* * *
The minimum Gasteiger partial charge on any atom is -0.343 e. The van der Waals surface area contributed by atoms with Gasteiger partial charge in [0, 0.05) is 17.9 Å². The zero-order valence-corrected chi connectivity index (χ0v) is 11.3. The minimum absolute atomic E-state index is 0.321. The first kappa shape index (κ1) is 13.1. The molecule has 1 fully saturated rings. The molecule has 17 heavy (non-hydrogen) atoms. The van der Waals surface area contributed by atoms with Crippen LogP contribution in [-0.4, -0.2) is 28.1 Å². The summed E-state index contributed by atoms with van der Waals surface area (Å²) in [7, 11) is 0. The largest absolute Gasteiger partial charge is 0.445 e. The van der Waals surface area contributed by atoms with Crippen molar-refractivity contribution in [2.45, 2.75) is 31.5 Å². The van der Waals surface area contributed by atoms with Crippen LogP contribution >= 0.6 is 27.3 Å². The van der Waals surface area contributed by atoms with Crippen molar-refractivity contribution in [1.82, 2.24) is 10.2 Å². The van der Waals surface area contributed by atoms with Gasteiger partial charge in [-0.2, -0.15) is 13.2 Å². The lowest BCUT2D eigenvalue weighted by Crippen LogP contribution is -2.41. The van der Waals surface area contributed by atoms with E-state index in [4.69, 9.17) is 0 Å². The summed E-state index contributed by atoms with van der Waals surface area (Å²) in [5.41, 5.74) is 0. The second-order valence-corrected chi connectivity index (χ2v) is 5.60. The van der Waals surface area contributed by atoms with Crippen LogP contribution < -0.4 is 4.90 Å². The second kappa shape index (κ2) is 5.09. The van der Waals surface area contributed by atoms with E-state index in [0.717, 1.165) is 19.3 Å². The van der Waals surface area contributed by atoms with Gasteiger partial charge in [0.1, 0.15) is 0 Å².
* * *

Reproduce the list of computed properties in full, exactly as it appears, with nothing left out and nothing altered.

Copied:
The minimum Gasteiger partial charge on any atom is -0.343 e. The van der Waals surface area contributed by atoms with Gasteiger partial charge in [0, 0.05) is 17.9 Å². The zero-order valence-corrected chi connectivity index (χ0v) is 11.3. The minimum absolute atomic E-state index is 0.321. The first kappa shape index (κ1) is 13.1. The molecule has 1 fully saturated rings. The molecule has 17 heavy (non-hydrogen) atoms. The van der Waals surface area contributed by atoms with Crippen LogP contribution in [-0.4, -0.2) is 28.1 Å². The summed E-state index contributed by atoms with van der Waals surface area (Å²) in [7, 11) is 0. The largest absolute Gasteiger partial charge is 0.445 e. The van der Waals surface area contributed by atoms with Crippen molar-refractivity contribution in [2.45, 2.75) is 31.5 Å². The van der Waals surface area contributed by atoms with Crippen LogP contribution >= 0.6 is 27.3 Å². The van der Waals surface area contributed by atoms with Crippen molar-refractivity contribution in [1.82, 2.24) is 10.2 Å². The van der Waals surface area contributed by atoms with Gasteiger partial charge in [-0.2, -0.15) is 13.2 Å². The lowest BCUT2D eigenvalue weighted by Crippen LogP contribution is -2.41. The van der Waals surface area contributed by atoms with E-state index in [4.69, 9.17) is 0 Å². The summed E-state index contributed by atoms with van der Waals surface area (Å²) in [5.41, 5.74) is 0. The second-order valence-corrected chi connectivity index (χ2v) is 5.60. The van der Waals surface area contributed by atoms with Crippen LogP contribution < -0.4 is 4.90 Å². The second kappa shape index (κ2) is 5.09. The van der Waals surface area contributed by atoms with E-state index in [0.717, 1.165) is 19.3 Å². The van der Waals surface area contributed by atoms with Gasteiger partial charge in [0.1, 0.15) is 0 Å².